Album Review: "Blessed By the Burn" - Left Behind (Unbeaten Records)

Though my review is coming in late, make no mistake; Blessed by the Burn has been on heavy, heavy rotation for me since its release.

In just around 30 minutes, Left Behind’s sophomore album manages to tap into a plethora of different emotions. In fact, I personally found this album to be a lot more emotionally hard-hitting than expected. The band covers many difficult topics, including loss of a loved one - from sadness and grief, all the way to rage - parental abuse, suicidal ideation, and more. Not all of these things are often talked about, and, when they are, certainly not every emotion on the spectrum is covered in the way that Left Behind have managed to with this album. Without ever losing authenticity, becoming repetitive, or beating anything to death (figuratively), Blessed By the Burn does the job beautifully.

Musically, Left Behind has moved in a slightly different direction without polarizing their fans with drastic change. The only change that was definitely noticeable to me was the lack of parts sung in clean vocals, as featured on their last album. While I thoroughly enjoyed that aspect, its absence does not take away from the album being great as a whole whatsoever. Blessed By the Burn, in its entirety, generally moves in a heavier, more metal- or 90’s metalcore-esque direction, in contrast to the very nu-metal-reminiscent direction they took on Seeing Hell.

The album opens with an ass-beater of an intro, “West By God,” whose unofficial alternate title should just be “LEFT BEHIND, YOU FUCKING BITCH.” A few people have expressed that they think it sounds like vocalist, Zach Hatfield, says “where’s my gun?” in this one, pre-breakdown, and the fact that this seems believable to multiple people is enough evidence to show you how tough this intro really is.

(After researching, I found that “West by God” is actually just what people in WV refer to their state as to differentiate it from what I can only assume is, in comparison, soft-ass VA. I’ll support it.)

This song is followed by the Southern metal-influenced “Sweetness of Nothing,” filled with slow, yet uncompromising and constant riffs, that can be described as groovy. This transitions cleanly into riff city itself with one of my favorites -  “Focus on the Flesh.” This one is an almost thrashy head-banger that showcases the band’s skillful instrumentation, moving into a slower, sludgier part thereafter.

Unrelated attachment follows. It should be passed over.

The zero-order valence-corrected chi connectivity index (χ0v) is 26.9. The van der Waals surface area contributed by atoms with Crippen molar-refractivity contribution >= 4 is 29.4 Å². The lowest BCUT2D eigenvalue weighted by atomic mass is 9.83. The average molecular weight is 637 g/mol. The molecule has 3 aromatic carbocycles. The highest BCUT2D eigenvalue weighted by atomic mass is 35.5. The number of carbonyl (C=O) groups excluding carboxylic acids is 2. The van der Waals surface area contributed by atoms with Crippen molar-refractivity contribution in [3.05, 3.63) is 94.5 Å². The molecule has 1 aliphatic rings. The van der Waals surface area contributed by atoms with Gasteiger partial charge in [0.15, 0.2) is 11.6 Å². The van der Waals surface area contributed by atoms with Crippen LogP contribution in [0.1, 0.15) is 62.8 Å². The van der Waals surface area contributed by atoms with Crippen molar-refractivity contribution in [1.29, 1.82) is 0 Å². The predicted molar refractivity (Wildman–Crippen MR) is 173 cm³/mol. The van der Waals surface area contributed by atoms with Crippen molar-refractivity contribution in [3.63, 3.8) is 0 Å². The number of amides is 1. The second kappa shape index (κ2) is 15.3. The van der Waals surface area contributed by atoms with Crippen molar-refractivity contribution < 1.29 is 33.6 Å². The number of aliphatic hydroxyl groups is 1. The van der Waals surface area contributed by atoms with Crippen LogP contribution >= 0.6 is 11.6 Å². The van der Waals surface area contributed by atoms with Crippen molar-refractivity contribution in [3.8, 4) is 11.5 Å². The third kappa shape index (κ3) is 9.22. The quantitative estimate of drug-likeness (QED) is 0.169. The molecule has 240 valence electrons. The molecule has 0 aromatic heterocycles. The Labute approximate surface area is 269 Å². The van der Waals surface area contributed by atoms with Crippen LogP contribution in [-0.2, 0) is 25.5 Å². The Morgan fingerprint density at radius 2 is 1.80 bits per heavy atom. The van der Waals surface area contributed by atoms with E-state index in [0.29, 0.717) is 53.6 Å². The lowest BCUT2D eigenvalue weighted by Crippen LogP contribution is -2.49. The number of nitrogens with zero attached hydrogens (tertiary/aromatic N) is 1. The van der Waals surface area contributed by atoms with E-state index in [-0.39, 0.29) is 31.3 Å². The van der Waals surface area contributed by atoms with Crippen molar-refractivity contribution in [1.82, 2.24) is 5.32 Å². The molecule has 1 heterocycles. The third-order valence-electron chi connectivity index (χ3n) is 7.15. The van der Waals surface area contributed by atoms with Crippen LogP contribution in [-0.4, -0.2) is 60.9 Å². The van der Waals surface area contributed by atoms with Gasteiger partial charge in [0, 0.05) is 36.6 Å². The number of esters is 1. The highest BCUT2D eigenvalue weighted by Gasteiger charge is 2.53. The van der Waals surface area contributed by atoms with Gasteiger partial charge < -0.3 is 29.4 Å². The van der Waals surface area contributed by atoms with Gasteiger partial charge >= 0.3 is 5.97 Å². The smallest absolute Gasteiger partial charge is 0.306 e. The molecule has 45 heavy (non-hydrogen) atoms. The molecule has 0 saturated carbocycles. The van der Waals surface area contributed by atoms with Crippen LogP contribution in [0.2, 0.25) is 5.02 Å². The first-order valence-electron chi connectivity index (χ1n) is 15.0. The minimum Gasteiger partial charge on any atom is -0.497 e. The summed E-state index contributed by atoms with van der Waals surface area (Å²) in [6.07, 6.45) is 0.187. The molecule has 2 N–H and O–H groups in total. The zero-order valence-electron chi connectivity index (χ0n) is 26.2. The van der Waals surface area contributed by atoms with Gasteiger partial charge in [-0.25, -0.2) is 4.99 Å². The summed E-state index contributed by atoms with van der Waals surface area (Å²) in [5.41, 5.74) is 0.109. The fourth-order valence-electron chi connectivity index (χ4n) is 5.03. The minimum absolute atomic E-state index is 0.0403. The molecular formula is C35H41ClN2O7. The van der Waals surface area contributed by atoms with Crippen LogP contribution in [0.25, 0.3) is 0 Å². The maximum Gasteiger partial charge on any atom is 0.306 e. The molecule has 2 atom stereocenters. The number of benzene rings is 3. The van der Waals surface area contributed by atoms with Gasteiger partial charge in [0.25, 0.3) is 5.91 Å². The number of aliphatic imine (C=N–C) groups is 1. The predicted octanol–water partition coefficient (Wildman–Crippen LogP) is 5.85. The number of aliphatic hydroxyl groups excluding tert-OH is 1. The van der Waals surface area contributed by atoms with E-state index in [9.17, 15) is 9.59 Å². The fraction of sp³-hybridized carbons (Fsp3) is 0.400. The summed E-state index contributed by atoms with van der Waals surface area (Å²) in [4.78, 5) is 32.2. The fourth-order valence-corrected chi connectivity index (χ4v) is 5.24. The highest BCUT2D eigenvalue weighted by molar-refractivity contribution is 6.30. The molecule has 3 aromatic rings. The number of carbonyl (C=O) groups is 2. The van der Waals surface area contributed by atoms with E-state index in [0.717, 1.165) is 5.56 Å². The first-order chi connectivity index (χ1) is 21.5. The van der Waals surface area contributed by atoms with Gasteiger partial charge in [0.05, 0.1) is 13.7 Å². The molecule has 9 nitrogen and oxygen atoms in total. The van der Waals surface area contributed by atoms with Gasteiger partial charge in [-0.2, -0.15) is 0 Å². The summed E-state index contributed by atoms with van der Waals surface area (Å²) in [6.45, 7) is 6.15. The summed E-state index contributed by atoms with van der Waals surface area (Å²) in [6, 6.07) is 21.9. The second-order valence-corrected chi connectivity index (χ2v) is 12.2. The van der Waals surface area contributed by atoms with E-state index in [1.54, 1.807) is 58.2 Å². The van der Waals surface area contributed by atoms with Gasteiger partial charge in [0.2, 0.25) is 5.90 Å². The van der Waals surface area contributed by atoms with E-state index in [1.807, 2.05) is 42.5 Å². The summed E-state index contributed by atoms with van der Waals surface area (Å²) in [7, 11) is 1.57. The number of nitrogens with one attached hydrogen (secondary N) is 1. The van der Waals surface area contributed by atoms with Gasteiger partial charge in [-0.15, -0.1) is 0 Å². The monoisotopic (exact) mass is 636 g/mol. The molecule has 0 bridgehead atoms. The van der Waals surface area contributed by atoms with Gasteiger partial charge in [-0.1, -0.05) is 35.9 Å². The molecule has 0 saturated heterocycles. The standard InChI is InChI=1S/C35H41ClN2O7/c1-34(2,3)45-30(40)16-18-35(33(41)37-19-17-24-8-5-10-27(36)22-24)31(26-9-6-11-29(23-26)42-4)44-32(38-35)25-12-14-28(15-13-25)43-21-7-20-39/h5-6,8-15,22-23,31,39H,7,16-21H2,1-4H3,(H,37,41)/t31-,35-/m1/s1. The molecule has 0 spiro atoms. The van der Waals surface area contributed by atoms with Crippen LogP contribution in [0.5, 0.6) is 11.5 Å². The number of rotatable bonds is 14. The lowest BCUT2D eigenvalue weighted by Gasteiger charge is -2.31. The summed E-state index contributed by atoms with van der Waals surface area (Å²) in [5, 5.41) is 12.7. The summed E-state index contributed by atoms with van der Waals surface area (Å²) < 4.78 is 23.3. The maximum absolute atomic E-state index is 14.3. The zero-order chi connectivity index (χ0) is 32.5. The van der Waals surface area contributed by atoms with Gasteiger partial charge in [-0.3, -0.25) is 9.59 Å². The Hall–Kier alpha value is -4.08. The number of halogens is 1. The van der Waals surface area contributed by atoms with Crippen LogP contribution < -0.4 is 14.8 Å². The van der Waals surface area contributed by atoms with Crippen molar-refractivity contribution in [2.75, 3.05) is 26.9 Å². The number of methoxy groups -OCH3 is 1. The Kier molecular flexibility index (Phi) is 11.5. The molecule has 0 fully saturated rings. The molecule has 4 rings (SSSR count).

Next  is the album’s first single, “Tough Love.” This is a song filled with pure rage, describing Hatfield’s feelings on his girlfriend’s abusive father (you can read more about the situation on Metal Injection here). As a topic that is close to my heart, naturally, this song hypes me up and makes me irrationally angry (in a good way). However, the song still speaks for itself to those who are not familiar with the subject matter, described as “one of the heaviest things Left Behind has put out” by many after it was released.

While this song describes a descent into brutal anger, there is still a vulnerability shown, as the song goes from “you should've been the one to die” in the beginning, to “an eye for an eye/why did she have to die?” towards its end. Regardless of the place you are coming from when you listen to this album, “I said get fucked” is one of the coolest, most rage-inducing crowd calls of all time.

The next one up is a shorter interlude - “Twenty-Four.” This one functions as somewhat of an extended ending to “Tough Love,” and an intro to ease the listener into the title track after it,  “Blessed By the Burn.” This is another one that gives me a Southern metallic vibe, with several riffs that sound almost classic rock-esque. This entire song transitions together amazingly well and includes pretty much every aspect needed for a solid metal song.

“Scarred Soul” begins with an abrasively menacing, sludgy riff, right at its start, ending just as abruptly as it begins. This song, and the ones following it, also err on that hair metal-influenced side that the title track gives us. This is followed by “Early Mourning.” The sound of this one can only be described as the song that plays as you drive into the desert in an old convertible, presumably after murdering those who hurt the ones you love (or something like that). The lyrical content speaks on the details of a downward mental spiral. This is presumably fueled by Hatfield’s girlfriend’s passing, with lines like  “I am your slave for eternity” and “"I scream out your name in vain/twisting pleasure into pain.” It is a no-frills description of a pure, visceral reaction to pain.

This is followed by “Paranoid” and “Burn Out,” another two tracks that give a classic metal vibe.

As Hatfield sings “I’ll burn out before I fade away,” then moving into “I’ll never fade away,” the album leaves on a surprisingly inspiring note that makes the listener want to get out and do something. While that something might be different for everyone, it is an important song nonetheless. Echoing the sound of “Twenty-Four,” Blessed By the Burn finishes with a smooth fade into a sludgy, industrial-esque outro that perfectly ends the record.

All in all, Blessed by the Burn is sure to be an album of the year for any fan of metal, hardcore, nu-metal, and the many other related subgenres. Left Behind has created an album comprised of so many unique-sounding songs, while still releasing a cohesive, blended release. More importantly - Left Behind manages to do this, and do it very, very well.

You can (and should) purchase Blessed by the Burn on Apple Music by clicking this button:

Additionally, you can listen to Blessed By the Burn on Spotify below:


No comments

Post a Comment